The GLO Instrument has a set of imaging spectrographs that simultaneously observe the entire wavelength range from 1150Å to 9000Å at a resolution of ~5Å in the UV and visible to ~10Å in the near IR. The spectrographs consist of five modules, each with its own CCD detector. The spectrographs are designated with the letters A - E, starting at the long wavelength end. Spectrograph A used an unintensified CCD and has been found to be too insensitive to be useful for airglow observations. The CCDs in spectrographs B - E are coupled to image intensifier tubes and have two gratings each, so that two spectra are imaged on each detector. The field of view of each of the set of 9 co-aligned spectrographs is 0.1° X 8°.

Spectrograph Wavelength Ranges at present
Plate Scale

The resolution is determined by the width of the entrance slit. Typically the slits are two pixels wide. The slit image in the image plane is not rectangular but broadened slightly by an event spread function in the image intensifier.

In later flights, we have improved the capability of the experiment by adding star tracking. This allows us to make absolute absorption measurements of the neutral atmosphere by tracking stars into the limb. Stars are used as calibration sources. By selecting a star of the proper type, emission can be recorded simultaneously across the 9 segments of the spectrum, solving the cross-over problem from segment to segment. We have also implemented limb tracking to remove the limit cycle of the shuttle from the data as it was being recorded. When deployed on the ISS the pointing will be referenced to an inertial platform improving the use of these techniques.

Upgrade of the GLO Spectrographs


The potential sensitivity of the GLO spectrographs has never been reached because of the electronic technology of the late 80's. The primary problem was read noise caused by the multiplexing technique required to read-out eight CCDs quickly. A single analogue board was used some distance from the CCDs. The analogue board used a 12 bit A/D converter a fast device at that time but resulted in a sensitivity threshold of about 60 electrons, not low enough to allow photon counting. The sensitivity limit was about 100 Rayleighs regardless of the integration time. The calculated performance of the spectrographs is about 4 Rs.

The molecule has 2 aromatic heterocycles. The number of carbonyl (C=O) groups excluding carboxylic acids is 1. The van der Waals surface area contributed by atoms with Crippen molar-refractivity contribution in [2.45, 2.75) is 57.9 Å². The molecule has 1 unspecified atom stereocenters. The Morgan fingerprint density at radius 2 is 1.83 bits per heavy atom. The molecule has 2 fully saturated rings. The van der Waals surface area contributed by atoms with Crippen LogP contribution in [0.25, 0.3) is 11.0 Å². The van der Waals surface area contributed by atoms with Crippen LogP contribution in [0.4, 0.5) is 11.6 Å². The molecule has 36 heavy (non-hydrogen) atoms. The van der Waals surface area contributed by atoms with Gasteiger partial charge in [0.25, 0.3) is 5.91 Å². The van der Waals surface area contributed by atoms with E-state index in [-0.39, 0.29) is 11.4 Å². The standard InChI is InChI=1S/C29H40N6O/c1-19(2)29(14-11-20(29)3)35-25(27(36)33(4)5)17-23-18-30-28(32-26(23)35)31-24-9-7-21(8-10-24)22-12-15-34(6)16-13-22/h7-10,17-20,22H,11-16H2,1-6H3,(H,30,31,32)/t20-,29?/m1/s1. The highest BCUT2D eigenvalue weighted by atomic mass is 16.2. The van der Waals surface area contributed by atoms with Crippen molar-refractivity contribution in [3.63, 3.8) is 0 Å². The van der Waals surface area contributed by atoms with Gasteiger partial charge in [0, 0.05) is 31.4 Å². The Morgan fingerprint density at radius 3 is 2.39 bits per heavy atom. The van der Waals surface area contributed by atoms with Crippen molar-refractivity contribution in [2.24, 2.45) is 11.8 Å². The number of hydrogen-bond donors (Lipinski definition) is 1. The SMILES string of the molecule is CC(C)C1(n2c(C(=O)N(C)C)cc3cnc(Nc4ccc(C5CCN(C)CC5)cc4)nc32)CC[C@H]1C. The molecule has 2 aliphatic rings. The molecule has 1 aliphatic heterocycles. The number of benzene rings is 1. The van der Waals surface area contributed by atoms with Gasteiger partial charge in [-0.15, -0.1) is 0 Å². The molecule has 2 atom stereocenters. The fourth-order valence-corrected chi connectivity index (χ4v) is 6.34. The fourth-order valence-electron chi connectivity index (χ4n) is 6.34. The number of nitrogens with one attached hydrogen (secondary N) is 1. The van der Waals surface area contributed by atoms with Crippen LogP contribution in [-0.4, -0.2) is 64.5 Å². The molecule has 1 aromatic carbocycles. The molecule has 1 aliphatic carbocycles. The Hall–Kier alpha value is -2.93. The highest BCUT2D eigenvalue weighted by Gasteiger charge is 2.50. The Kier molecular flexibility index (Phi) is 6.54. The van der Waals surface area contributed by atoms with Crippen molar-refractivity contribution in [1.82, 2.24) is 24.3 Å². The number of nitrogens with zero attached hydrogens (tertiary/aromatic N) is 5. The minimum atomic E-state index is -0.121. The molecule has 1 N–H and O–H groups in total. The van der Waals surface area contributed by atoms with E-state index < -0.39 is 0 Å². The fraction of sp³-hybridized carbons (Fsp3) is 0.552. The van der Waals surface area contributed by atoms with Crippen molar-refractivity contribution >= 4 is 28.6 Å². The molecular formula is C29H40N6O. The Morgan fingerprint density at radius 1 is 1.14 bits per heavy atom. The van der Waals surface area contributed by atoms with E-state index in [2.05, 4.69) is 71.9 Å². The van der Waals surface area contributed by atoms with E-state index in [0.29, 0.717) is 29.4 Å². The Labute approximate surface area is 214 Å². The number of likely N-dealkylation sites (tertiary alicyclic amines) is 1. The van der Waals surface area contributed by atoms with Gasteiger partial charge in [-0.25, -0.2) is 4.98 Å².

The new CCD detectors will have their scan and program electronics integrated onto the back of the CCDs along with an analogue chain. The A/D converter will have a 16-bit range. Communication with the CCD will use TCPIP ethernet protocol.

The question of a bare or intensified CCDs will be addressed as part of the phase A study. The intensified CCD has an advantage when photon-counting sensitivity is required. Reports on new CCDs suggest they are capable of single event sensitivity. That with their higher quantum efficiency may recommend application at the longer wavelengths. With photon counting we can expect a few Rayleighs sensitivity with fast exposures and tenths of Rayleighs with integrated exposures.

The improved CCD readout capabilities will allow us to implement spectrograph A and extend the wavelength to the CCD cutoff near 10900Å. With bare CCDs in channels A and B we should see an improvement in resolution to nearly the 2 pixel width.


Although we have continued to fly simple monochromatic imagers on the GLO, the data has not received much attention for lack of funding. The imagers had some obvious shortcomings due to the electronics points mentioned above. The limited dynamic range of the A/D converter required too much real-time interaction to keep the exposure within the right range. The new CCDs will solve that problem. We will also implement auto gain control.


In the last few flight of GLO we have used a commercial CCTV camera for two functions. Scene viewing was available through the Shuttle video channel. A frame grabber was used for tracking purposes and for images to accompany the science data. This procedure will have to be reviewed with respect to the new data stream capabilities.

o Last Updated: 23 August 2001

This page is maintained by:
Terry Forrester